EU Court Rules Airlines Must Compensate for Delays, Cancellations
Flyers can now demand compensation of up to 600 euros from airlines even in cases of strike or delay, which until recently were exempt, according to a decision by Europe’s highest court.
According to the new European Court of Justice (ECJ) ruling, airlines are obliged to recompense air passengers for flight delays and cancellations, even if a strike has previously been announced and on condition that the departure airport is within the EU, or that the flight is run by an EU-based carrier. Additionally, the airline should be responsible for the delay.
Compensation, meanwhile, must be sought within three years of the flight incident.
“Until now, airlines strikes of all kinds have been considered extraordinary circumstances that exempt airlines from their duty to pay compensation. Today, the European Court of Justice ruled that even an illegal airline staff strike does not constitute an extraordinary event. So from now on, airlines must compensate their passengers with up to 600 euros per person if they were affected by flight delays or cancellations due to strikes by airline staff,” said Christian Nielsen, head of legal at AirHelp.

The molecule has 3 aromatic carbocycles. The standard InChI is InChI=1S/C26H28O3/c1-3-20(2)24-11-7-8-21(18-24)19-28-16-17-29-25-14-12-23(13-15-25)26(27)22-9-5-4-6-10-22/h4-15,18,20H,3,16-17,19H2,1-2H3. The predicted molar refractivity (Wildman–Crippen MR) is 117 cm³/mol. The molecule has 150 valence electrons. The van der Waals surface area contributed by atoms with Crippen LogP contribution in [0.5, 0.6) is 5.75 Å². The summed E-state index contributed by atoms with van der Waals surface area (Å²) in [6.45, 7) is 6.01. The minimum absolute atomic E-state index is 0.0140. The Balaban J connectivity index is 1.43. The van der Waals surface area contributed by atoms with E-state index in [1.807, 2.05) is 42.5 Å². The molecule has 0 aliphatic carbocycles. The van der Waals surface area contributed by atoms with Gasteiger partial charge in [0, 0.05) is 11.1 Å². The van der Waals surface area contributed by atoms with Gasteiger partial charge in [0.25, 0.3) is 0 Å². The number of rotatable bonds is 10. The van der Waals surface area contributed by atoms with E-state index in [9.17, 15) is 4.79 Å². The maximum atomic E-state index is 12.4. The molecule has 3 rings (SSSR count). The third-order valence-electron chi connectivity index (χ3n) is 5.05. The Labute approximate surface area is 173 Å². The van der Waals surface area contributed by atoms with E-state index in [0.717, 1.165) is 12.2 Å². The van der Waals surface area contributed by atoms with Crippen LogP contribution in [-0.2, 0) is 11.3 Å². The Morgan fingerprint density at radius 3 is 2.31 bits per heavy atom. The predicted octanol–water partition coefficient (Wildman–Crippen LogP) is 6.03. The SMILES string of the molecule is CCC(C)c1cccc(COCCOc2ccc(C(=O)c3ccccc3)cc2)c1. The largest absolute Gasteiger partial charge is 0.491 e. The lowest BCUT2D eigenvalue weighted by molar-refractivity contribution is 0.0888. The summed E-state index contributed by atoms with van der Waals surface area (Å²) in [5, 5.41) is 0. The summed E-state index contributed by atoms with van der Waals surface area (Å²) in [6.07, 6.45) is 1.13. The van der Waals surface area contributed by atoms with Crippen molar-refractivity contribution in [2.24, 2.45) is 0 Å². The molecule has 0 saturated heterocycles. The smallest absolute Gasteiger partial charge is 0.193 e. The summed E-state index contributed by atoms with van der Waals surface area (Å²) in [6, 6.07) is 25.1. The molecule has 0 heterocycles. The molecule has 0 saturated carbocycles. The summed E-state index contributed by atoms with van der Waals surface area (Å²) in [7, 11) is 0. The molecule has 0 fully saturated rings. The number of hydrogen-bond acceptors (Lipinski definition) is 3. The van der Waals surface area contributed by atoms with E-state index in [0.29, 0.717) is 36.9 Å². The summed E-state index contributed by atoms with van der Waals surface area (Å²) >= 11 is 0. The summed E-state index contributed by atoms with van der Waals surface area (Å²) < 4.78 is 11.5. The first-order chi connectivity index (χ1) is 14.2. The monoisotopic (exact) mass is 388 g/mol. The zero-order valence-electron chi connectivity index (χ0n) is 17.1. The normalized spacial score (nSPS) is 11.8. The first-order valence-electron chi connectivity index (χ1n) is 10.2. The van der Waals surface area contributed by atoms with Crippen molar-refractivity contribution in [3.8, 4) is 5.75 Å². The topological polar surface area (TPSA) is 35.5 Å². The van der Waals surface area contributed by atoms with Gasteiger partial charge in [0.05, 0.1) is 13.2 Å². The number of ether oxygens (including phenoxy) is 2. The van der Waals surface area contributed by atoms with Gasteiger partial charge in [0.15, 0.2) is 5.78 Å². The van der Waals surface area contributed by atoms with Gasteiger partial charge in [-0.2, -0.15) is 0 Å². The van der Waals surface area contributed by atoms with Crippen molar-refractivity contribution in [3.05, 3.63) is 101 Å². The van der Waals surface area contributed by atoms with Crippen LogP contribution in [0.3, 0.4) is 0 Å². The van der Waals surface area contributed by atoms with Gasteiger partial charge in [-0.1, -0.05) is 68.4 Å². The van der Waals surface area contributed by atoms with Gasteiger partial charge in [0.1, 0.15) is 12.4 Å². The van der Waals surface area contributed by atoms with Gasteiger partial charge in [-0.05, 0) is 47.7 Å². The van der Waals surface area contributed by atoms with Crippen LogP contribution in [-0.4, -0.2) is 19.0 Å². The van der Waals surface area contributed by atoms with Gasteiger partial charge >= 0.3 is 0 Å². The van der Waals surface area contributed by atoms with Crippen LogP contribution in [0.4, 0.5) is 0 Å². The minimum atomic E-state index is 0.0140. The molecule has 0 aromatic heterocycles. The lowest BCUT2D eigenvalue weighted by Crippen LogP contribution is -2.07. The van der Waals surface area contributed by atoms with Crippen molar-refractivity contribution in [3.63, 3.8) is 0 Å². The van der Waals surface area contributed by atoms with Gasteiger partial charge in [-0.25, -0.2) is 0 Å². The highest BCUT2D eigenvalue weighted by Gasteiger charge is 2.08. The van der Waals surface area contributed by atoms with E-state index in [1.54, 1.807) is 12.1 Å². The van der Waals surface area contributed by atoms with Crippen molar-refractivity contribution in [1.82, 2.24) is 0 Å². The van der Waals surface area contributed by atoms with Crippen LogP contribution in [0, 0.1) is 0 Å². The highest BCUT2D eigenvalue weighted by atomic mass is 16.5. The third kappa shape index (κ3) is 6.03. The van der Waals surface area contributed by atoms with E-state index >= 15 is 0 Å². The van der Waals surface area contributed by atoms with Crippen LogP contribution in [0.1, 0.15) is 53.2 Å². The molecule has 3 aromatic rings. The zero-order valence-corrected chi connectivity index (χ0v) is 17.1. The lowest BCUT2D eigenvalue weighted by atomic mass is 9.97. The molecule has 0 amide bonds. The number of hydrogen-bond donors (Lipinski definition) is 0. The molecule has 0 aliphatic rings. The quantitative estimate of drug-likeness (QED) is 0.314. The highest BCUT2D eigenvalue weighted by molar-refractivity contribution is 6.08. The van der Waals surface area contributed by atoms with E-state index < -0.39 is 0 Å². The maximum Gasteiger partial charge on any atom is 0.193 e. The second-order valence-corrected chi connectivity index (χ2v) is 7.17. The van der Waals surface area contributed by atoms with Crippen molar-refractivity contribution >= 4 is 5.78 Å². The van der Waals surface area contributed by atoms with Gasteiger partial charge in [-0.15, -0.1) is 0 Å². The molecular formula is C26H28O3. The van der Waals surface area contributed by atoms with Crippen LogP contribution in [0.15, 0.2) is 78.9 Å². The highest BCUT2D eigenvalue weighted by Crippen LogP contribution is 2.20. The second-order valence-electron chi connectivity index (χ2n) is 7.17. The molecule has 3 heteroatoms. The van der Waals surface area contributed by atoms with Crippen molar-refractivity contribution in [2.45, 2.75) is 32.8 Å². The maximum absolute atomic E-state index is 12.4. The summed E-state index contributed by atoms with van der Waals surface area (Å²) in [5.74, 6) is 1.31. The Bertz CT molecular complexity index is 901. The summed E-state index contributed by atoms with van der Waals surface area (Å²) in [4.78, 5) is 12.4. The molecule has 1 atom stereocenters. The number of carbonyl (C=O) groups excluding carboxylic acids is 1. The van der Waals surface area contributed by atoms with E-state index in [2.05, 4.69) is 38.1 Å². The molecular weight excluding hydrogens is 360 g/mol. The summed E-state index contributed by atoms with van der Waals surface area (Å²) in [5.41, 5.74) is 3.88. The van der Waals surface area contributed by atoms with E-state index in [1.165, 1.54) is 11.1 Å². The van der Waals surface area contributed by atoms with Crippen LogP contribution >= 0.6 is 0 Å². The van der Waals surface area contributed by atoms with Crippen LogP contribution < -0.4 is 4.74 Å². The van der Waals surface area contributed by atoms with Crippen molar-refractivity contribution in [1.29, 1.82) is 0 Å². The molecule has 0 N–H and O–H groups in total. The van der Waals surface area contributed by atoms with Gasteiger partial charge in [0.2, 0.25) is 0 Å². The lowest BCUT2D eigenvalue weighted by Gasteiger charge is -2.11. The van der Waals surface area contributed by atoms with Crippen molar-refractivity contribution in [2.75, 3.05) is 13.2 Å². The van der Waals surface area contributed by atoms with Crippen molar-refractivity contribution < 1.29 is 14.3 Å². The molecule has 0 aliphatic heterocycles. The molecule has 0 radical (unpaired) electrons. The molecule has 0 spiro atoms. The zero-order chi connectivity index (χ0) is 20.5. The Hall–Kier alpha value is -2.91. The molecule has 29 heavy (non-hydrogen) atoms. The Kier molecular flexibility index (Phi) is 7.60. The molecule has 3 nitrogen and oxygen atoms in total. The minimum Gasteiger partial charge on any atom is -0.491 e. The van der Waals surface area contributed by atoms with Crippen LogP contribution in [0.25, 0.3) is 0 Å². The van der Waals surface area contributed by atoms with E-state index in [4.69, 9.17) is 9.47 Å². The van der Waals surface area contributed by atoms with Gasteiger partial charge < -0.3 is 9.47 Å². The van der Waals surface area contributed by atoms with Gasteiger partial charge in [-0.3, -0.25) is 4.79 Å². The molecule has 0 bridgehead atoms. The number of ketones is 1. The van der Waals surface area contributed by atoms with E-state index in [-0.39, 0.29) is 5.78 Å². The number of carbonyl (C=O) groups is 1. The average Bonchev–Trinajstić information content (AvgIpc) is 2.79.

“This decision significantly strengthens European passenger law. The airlines are now going to face a wave of claims, as this ruling also applies to all previous strikes, the statute of limitation being the only barrier,” said Nielsen.
Legal experts Airhelp recently found that 92 percent of American flyers do not know their air passenger rights with 77 percent not filing a claim despite suffering a disrupted flight thus leaving behind 6 billion dollars worth in compensation unclaimed every year.
In view of the ECJ ruling, which applies to all flights under EU law – airlines will have to pay when strikes are their responsibility.
“Therefore, we at AirHelp will reopen thousands of closed cases of this kind and enforce the claim for compensation of our customers with the responsible airlines,” said Nielsen.